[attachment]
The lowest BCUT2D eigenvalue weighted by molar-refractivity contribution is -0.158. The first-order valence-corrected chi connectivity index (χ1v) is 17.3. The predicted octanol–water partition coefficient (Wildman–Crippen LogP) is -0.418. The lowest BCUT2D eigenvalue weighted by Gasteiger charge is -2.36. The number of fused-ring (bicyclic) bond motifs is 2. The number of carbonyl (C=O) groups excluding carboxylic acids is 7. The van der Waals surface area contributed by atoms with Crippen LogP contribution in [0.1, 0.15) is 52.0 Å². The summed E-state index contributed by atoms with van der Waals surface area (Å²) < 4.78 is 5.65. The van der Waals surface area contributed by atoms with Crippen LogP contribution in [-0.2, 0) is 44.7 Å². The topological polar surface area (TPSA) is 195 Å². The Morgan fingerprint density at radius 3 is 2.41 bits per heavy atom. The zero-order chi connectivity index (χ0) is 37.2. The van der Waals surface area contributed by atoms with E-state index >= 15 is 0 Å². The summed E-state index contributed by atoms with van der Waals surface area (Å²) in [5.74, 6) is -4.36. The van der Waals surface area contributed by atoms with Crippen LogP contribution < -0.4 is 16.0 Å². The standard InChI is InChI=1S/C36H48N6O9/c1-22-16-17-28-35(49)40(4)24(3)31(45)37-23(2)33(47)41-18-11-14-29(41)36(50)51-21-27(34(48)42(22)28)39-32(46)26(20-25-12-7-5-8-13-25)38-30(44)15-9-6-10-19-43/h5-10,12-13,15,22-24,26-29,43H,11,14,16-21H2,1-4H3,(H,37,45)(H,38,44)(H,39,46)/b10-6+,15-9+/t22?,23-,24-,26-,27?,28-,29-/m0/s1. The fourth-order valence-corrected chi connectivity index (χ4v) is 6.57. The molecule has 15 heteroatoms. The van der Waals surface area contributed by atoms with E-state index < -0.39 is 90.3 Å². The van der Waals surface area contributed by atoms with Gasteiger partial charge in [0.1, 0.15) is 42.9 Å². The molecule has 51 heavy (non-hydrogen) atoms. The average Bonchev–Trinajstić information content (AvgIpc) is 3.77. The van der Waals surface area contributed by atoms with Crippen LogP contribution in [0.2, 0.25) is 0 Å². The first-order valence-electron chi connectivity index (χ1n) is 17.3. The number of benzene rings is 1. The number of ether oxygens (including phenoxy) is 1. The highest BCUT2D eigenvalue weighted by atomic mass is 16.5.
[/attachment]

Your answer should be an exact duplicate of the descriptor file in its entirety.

The lowest BCUT2D eigenvalue weighted by molar-refractivity contribution is -0.158. The first-order valence-corrected chi connectivity index (χ1v) is 17.3. The predicted octanol–water partition coefficient (Wildman–Crippen LogP) is -0.418. The lowest BCUT2D eigenvalue weighted by Gasteiger charge is -2.36. The number of fused-ring (bicyclic) bond motifs is 2. The number of carbonyl (C=O) groups excluding carboxylic acids is 7. The van der Waals surface area contributed by atoms with Crippen LogP contribution in [0.1, 0.15) is 52.0 Å². The summed E-state index contributed by atoms with van der Waals surface area (Å²) < 4.78 is 5.65. The van der Waals surface area contributed by atoms with Crippen LogP contribution in [-0.2, 0) is 44.7 Å². The topological polar surface area (TPSA) is 195 Å². The Morgan fingerprint density at radius 3 is 2.41 bits per heavy atom. The zero-order chi connectivity index (χ0) is 37.2. The van der Waals surface area contributed by atoms with E-state index >= 15 is 0 Å². The summed E-state index contributed by atoms with van der Waals surface area (Å²) in [5.74, 6) is -4.36. The van der Waals surface area contributed by atoms with Crippen LogP contribution < -0.4 is 16.0 Å². The standard InChI is InChI=1S/C36H48N6O9/c1-22-16-17-28-35(49)40(4)24(3)31(45)37-23(2)33(47)41-18-11-14-29(41)36(50)51-21-27(34(48)42(22)28)39-32(46)26(20-25-12-7-5-8-13-25)38-30(44)15-9-6-10-19-43/h5-10,12-13,15,22-24,26-29,43H,11,14,16-21H2,1-4H3,(H,37,45)(H,38,44)(H,39,46)/b10-6+,15-9+/t22?,23-,24-,26-,27?,28-,29-/m0/s1. The fourth-order valence-corrected chi connectivity index (χ4v) is 6.57. The molecule has 15 heteroatoms. The van der Waals surface area contributed by atoms with E-state index < -0.39 is 90.3 Å². The van der Waals surface area contributed by atoms with Gasteiger partial charge in [0.1, 0.15) is 42.9 Å². The molecule has 51 heavy (non-hydrogen) atoms. The average Bonchev–Trinajstić information content (AvgIpc) is 3.77. The van der Waals surface area contributed by atoms with Crippen LogP contribution in [0.2, 0.25) is 0 Å². The first-order valence-electron chi connectivity index (χ1n) is 17.3. The number of benzene rings is 1. The number of ether oxygens (including phenoxy) is 1. The highest BCUT2D eigenvalue weighted by atomic mass is 16.5.